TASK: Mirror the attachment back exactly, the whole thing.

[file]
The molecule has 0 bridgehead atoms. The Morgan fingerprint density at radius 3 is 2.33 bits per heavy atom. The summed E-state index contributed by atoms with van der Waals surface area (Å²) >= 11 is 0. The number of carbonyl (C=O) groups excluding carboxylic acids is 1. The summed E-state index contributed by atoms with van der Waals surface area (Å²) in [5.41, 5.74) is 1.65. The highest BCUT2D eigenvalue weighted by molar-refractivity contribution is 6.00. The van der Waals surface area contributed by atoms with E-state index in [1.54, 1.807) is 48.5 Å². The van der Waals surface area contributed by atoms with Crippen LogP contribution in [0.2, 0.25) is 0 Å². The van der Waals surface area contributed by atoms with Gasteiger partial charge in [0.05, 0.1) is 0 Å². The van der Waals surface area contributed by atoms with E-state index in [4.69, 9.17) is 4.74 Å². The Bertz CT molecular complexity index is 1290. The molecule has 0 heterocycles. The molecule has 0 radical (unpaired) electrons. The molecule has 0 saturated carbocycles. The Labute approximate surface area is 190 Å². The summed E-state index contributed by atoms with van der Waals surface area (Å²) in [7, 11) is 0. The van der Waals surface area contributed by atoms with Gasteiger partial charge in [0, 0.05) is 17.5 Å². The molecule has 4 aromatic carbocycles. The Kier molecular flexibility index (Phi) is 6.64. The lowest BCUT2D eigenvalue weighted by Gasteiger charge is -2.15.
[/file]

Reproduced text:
The molecule has 0 bridgehead atoms. The Morgan fingerprint density at radius 3 is 2.33 bits per heavy atom. The summed E-state index contributed by atoms with van der Waals surface area (Å²) >= 11 is 0. The number of carbonyl (C=O) groups excluding carboxylic acids is 1. The summed E-state index contributed by atoms with van der Waals surface area (Å²) in [5.41, 5.74) is 1.65. The highest BCUT2D eigenvalue weighted by molar-refractivity contribution is 6.00. The van der Waals surface area contributed by atoms with E-state index in [1.54, 1.807) is 48.5 Å². The van der Waals surface area contributed by atoms with Crippen LogP contribution in [0.2, 0.25) is 0 Å². The van der Waals surface area contributed by atoms with Gasteiger partial charge in [0.05, 0.1) is 0 Å². The van der Waals surface area contributed by atoms with E-state index in [4.69, 9.17) is 4.74 Å². The Bertz CT molecular complexity index is 1290. The molecule has 0 heterocycles. The molecule has 0 radical (unpaired) electrons. The molecule has 0 saturated carbocycles. The Labute approximate surface area is 190 Å². The summed E-state index contributed by atoms with van der Waals surface area (Å²) in [7, 11) is 0. The van der Waals surface area contributed by atoms with Gasteiger partial charge in [0, 0.05) is 17.5 Å². The molecule has 4 aromatic carbocycles. The Kier molecular flexibility index (Phi) is 6.64. The lowest BCUT2D eigenvalue weighted by Gasteiger charge is -2.15.